Eight Superfoods for Healthier Teeth

Remember the old saying: “You are what you eat”? A balanced diet is one part of creating and maintaining strong, healthy teeth and teaching your children habits that will last throughout their lives. You know that sugar promotes cavities and gum inflammation (gingivitis) by attacking tooth enamel, but what else? Are there actually Super Foods that should be part of your child’s diet to promote the highest possible quality of both dental and general health? According to WebMD and other sources, there are. Below are eight foods particularly beneficial for dental health. (PS: Some of them will surprise you!)

Almonds contain lots of vitamin E, which has been shown in studies to prevent inflammation. These little nuts are packed with calcium, manganese, magnesium and fiber, too. Because they’re quite hard, I recommend that you chop them up when serving them to your children, as in salads or as toppings on hot cereal or yogurt, or soak them overnight to soften them, which won’t eliminate their health benefits!

Is there a child who doesn’t like carrots? Loaded with nutrients such as beta carotene, fiber, vitamins A, C, K, and B8, pantothenic acid, folate, potassium, iron, copper, and manganese, these crunchy root veggies are also antibacterial scrubbies for teeth that help remove stains and stimulate saliva, which helps clean teeth.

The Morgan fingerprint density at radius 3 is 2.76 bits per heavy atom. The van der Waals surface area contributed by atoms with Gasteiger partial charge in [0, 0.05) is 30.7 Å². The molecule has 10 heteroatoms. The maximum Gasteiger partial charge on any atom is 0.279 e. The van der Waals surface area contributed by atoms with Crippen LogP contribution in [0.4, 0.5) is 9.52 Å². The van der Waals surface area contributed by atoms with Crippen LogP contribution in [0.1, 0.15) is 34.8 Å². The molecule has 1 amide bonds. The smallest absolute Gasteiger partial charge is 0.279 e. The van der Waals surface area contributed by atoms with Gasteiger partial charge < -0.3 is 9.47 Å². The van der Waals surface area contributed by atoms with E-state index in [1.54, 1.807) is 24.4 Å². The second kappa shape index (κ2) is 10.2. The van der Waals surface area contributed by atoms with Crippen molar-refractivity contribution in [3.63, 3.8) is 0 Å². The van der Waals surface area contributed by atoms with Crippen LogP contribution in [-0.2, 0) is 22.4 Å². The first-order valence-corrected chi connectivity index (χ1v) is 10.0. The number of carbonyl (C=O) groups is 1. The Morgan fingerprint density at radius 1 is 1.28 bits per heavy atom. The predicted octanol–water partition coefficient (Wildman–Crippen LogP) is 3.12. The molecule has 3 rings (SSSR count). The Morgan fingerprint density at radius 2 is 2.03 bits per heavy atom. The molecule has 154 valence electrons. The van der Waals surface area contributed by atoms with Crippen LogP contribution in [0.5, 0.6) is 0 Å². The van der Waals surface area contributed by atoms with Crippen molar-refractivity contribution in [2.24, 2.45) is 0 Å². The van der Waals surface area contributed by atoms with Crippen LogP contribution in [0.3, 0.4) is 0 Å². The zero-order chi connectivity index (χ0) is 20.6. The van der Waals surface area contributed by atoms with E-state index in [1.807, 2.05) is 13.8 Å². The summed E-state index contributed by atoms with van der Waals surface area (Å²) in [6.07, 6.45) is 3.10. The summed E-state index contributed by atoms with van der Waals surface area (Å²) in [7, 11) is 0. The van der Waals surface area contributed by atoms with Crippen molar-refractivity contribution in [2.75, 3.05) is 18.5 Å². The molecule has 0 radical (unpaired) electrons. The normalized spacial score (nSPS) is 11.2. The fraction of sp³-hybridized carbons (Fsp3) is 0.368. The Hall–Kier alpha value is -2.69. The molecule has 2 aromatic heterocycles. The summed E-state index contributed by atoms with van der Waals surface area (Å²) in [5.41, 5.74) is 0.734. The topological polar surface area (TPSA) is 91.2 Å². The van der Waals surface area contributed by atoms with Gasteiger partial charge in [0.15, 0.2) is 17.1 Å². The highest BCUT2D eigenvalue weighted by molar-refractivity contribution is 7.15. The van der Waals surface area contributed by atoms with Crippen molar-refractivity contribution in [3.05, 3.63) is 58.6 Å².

The same kiddos that love carrots likely avoid leafy greens, either because they dislike the taste and texture of salad dressing and/or the strong flavor of greens like kale and spinach. It might surprise you to know that folic acid (aka folate), found in abundance in leafy greens, is a type of vitamin B believed to fight gum disease. Leafy greens are also rich in calcium! Not sure how to get your kids to eat leafy greens? Here’s a link to 10 Kid Friendly Spinach and Kale Recipes from MomToMomNutrition.com.

Did you know that red peppers contain almost 300% of your daily vitamin C requirement? Vitamin C protects the immune system, aids in the absorption of iron and protects the gums from oral bacteria. Red peppers are also loaded with folic acid, fiber and Vitamin A.